Like a big hug or a hand on your shoulder at just the right moment, Parts & Labor capture a sound that can only be described as reassuring on Constant Future. Whether it comes from the fuzzy warmth of the synthesizers that wrap you up like a blanket or the all-encompassing atmospherics of the vocals, there’s something about the Brooklyn band’s brand of noise pop that just feels like it’s there for you, letting you know that everything will be all right while it prepares a nice hot cup of tea to fix your frayed nerves. This isn’t to say, however, that the music lacks direction. Constant Future isn’t a sprawling post-rock epic or a collection of esoteric soundscapes, but is instead an incredibly tight and focused collection of songs that highlight mood and motion rather than being too far out, offering a rich sonic depth without ever feeling like it’s meandering around and playing in the dirt while the running time gets longer and longer, giving the album a kinetic quality that is constantly propelling the album forward. This consistency adds to the album's escapist qualities, allowing the listener simply to get lost in the little world that Parts & Labor create for themselves, a world where drums are thumping and bass-heavy synths are not only recommended but essential, a feeling that’s helped along in no small part by the production work of sonic auteur Dave Fridmann, whose sense of spaciousness can be easily felt in the mix of songs like “Pure Annihilation” and “Without a Seed.” While it may not be the band’s most ambitious or experimental work, Constant Future is a work of cohesive beauty, showing a real sense of vision in its execution that more than makes up for the lack of any gimmicks added in for art’s sake.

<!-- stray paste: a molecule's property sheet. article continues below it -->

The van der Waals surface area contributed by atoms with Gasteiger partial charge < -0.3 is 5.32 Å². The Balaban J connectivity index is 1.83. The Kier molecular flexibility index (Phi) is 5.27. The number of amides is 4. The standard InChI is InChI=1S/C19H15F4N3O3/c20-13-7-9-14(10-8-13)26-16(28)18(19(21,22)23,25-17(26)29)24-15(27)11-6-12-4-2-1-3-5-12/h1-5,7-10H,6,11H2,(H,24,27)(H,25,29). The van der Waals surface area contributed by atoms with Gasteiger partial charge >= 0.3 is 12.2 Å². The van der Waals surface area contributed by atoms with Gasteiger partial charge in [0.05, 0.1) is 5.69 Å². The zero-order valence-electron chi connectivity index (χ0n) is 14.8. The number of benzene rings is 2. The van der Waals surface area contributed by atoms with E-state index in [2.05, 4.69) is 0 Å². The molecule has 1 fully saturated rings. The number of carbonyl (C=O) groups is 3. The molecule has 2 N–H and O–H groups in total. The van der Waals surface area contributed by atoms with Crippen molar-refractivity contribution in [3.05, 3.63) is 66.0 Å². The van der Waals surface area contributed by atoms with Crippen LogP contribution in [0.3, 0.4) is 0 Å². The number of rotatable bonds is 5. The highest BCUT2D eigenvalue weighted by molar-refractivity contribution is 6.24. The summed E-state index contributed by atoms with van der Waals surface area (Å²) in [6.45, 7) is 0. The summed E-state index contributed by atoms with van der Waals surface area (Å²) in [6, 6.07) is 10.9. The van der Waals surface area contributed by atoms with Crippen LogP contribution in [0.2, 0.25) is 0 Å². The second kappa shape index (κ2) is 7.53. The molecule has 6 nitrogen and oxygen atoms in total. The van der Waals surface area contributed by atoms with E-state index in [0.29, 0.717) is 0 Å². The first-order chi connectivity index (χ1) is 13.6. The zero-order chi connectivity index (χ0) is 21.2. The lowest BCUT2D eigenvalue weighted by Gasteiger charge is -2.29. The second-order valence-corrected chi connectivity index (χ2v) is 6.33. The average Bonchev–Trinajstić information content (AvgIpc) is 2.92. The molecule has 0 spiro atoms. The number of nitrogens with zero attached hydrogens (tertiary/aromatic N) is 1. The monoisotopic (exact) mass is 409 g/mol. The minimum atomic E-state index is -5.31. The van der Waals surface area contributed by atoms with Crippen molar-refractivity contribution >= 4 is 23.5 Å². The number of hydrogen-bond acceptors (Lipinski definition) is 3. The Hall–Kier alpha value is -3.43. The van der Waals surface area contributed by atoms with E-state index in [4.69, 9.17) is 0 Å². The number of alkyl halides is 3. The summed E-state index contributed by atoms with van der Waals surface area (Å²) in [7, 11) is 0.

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AllMusic Review by Gregory Heaney